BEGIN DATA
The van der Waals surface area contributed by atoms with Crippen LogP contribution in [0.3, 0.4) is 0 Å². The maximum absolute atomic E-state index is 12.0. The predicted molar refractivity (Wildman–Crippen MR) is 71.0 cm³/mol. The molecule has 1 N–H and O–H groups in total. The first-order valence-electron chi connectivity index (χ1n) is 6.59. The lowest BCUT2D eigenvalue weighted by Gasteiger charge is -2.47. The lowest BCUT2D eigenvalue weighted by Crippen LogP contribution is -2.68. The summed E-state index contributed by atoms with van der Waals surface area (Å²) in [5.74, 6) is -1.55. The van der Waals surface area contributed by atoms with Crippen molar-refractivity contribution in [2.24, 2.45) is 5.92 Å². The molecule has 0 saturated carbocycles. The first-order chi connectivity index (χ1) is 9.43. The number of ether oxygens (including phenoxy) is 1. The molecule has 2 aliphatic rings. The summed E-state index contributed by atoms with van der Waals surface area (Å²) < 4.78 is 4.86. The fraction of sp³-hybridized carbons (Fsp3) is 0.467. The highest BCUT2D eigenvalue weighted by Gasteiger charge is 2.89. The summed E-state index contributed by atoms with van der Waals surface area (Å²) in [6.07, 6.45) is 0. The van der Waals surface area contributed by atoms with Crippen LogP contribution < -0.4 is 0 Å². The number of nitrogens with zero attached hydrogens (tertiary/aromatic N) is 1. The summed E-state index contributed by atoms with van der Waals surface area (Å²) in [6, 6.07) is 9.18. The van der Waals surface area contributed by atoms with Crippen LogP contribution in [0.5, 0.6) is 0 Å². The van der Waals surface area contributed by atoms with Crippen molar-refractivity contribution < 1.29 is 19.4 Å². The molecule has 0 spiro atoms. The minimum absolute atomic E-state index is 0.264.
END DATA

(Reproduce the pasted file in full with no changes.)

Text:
The van der Waals surface area contributed by atoms with Crippen LogP contribution in [0.3, 0.4) is 0 Å². The maximum absolute atomic E-state index is 12.0. The predicted molar refractivity (Wildman–Crippen MR) is 71.0 cm³/mol. The molecule has 1 N–H and O–H groups in total. The first-order valence-electron chi connectivity index (χ1n) is 6.59. The lowest BCUT2D eigenvalue weighted by Gasteiger charge is -2.47. The lowest BCUT2D eigenvalue weighted by Crippen LogP contribution is -2.68. The summed E-state index contributed by atoms with van der Waals surface area (Å²) in [5.74, 6) is -1.55. The van der Waals surface area contributed by atoms with Crippen molar-refractivity contribution in [2.24, 2.45) is 5.92 Å². The molecule has 0 saturated carbocycles. The first-order chi connectivity index (χ1) is 9.43. The number of ether oxygens (including phenoxy) is 1. The molecule has 2 aliphatic rings. The summed E-state index contributed by atoms with van der Waals surface area (Å²) < 4.78 is 4.86. The fraction of sp³-hybridized carbons (Fsp3) is 0.467. The highest BCUT2D eigenvalue weighted by Gasteiger charge is 2.89. The summed E-state index contributed by atoms with van der Waals surface area (Å²) in [6.07, 6.45) is 0. The van der Waals surface area contributed by atoms with Crippen LogP contribution < -0.4 is 0 Å². The number of nitrogens with zero attached hydrogens (tertiary/aromatic N) is 1. The summed E-state index contributed by atoms with van der Waals surface area (Å²) in [6, 6.07) is 9.18. The van der Waals surface area contributed by atoms with Crippen LogP contribution in [0.5, 0.6) is 0 Å². The van der Waals surface area contributed by atoms with Crippen molar-refractivity contribution < 1.29 is 19.4 Å². The molecule has 0 spiro atoms. The minimum absolute atomic E-state index is 0.264.